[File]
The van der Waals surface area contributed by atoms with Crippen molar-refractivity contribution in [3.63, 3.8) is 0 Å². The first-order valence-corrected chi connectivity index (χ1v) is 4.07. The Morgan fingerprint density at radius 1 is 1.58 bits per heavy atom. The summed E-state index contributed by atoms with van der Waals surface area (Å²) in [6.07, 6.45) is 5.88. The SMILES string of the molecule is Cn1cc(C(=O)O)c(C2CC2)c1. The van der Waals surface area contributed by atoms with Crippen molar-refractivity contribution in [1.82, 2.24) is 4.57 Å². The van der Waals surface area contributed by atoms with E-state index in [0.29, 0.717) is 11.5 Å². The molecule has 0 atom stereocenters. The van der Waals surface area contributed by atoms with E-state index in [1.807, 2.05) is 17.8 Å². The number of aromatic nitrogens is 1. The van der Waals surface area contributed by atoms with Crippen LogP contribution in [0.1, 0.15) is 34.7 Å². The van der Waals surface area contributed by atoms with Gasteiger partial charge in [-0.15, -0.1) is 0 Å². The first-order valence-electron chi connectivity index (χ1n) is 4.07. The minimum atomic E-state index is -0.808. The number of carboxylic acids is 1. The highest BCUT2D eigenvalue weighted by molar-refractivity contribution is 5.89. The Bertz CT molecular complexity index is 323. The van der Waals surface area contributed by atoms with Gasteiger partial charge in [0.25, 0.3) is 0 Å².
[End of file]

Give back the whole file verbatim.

The van der Waals surface area contributed by atoms with Crippen molar-refractivity contribution in [3.63, 3.8) is 0 Å². The first-order valence-corrected chi connectivity index (χ1v) is 4.07. The Morgan fingerprint density at radius 1 is 1.58 bits per heavy atom. The summed E-state index contributed by atoms with van der Waals surface area (Å²) in [6.07, 6.45) is 5.88. The SMILES string of the molecule is Cn1cc(C(=O)O)c(C2CC2)c1. The van der Waals surface area contributed by atoms with Crippen molar-refractivity contribution in [1.82, 2.24) is 4.57 Å². The van der Waals surface area contributed by atoms with E-state index in [0.29, 0.717) is 11.5 Å². The molecule has 0 atom stereocenters. The van der Waals surface area contributed by atoms with E-state index in [1.807, 2.05) is 17.8 Å². The number of aromatic nitrogens is 1. The van der Waals surface area contributed by atoms with Crippen LogP contribution in [0.1, 0.15) is 34.7 Å². The van der Waals surface area contributed by atoms with Gasteiger partial charge in [-0.15, -0.1) is 0 Å². The first-order valence-electron chi connectivity index (χ1n) is 4.07. The minimum atomic E-state index is -0.808. The number of carboxylic acids is 1. The highest BCUT2D eigenvalue weighted by molar-refractivity contribution is 5.89. The Bertz CT molecular complexity index is 323. The van der Waals surface area contributed by atoms with Gasteiger partial charge in [0.25, 0.3) is 0 Å².